This is the eighth episode of “California Matters,” a series of videos about sustainable agriculture and healthy eating that I produced in collaboration with the Global Food Initiative at the University of California.
C.H.A.M.A.C.O.S. stands for the Center for the Health Assessment of Mothers and Children of Salinas, and also means “kids”in Mexican Spanish. It’s the name given by Brenda Eskenazi, an epidemiologist at the University of California, Berkeley, for a group studying the effects of exposure to agriculture chemicals on children born in Salinas Valley between 2000 and 2002. The longitudinal study has followed more than half of the research population since birth.
Eskenazi and her team have focused primarily on three aspects of health that may be affected by these exposures: neurobehavioral development, which, if disrupted, can affect a child’s I.Q.; respiratory health; and growth, including weight and metabolism. This population sees higher rates of exposure to organophosphate chemicals, which are found in pesticides, than the general population, so there are possible implications of this study for farmworker communities and Californians at large.
Visiting the farm at the Center for Agroecology and Sustainable Food Systems at the University of California, Santa Cruz, was a personal high point of this series, though I couldn’t say exactly why. It could well have been because there’s an experimental blueberry plot there, and when I went in the spring, it was raining, and the green leaves were sparkling and the wet berries were offset perfectly, and here was this glistening working farm on an otherwise more-or-less normal college campus, which just happened to be on a hill above the Pacific.
Or it could have been because the Santa Cruz campus has a series of beautiful, renowned, well-run gardens and farms, unlike on any other campus in the country.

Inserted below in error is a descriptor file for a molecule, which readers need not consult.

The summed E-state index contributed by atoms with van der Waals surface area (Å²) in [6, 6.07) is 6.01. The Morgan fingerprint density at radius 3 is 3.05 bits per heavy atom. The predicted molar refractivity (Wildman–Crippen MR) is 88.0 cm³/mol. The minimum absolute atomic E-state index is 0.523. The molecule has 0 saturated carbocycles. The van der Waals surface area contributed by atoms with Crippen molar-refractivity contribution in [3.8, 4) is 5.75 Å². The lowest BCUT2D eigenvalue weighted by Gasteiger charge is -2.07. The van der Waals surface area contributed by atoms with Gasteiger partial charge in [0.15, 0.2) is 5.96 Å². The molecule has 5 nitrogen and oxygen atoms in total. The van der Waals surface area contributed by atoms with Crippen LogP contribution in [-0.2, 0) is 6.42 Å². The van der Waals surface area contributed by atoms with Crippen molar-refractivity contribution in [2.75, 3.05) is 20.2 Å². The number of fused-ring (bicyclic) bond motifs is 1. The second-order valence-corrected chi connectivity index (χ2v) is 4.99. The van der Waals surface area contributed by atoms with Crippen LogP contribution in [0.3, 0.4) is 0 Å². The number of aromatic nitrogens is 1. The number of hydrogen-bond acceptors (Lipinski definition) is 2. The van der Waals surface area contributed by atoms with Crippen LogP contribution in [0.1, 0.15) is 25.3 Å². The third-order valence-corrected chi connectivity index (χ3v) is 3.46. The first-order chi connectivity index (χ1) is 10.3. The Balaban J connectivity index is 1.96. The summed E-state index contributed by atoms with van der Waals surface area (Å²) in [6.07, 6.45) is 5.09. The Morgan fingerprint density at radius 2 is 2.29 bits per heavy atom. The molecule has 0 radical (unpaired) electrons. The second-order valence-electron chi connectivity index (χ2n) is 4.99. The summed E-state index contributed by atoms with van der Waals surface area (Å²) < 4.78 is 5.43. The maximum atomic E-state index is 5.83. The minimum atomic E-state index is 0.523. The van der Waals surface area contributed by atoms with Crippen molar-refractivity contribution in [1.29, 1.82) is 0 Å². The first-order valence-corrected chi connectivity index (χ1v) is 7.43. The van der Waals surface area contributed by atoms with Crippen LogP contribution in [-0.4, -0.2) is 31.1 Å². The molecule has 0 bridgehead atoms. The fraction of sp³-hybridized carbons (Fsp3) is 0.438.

Whether you’re cooking it, eating it, growing it, or reading about it, food brings people together. Welcome to #BittmanTopics: a place where we can all share ideas about a different food-related topic each month. In case you missed the first installment, here’s how it works—and check the archives for past conversations.
Photo by Andrew Scrivani for the New York Times
September is a transitional month, time for heading back to school or maybe easing out of the summer vacation groove and into a routine. After taking it easy in August, I’m back in Berkeley; “California Matters,” my webseries with the University of California, will pick up again this week, and here on #BittmanTopics, we’re talking lunch.
The midday meal is easy to overlook, but with just a little planning, it’s also easy to ace. In recent years, school lunches have received the attention they deserve as an issue that intersects policy issues from public health and government regulations to food justice. Blogs have even cropped up about the desk lunch, parodying those that are sad and glorifying those that aren’t. What’s in your brown bag? How are the students in your life eating at school? Any time-tested tips for streamlining your own weekday lunches? Tales of lingering restaurant meals and brunches also welcome… This month, tag your lunch-related photos, tweets, recipes, and reads with #BittmanTopics and I’ll share my favorites.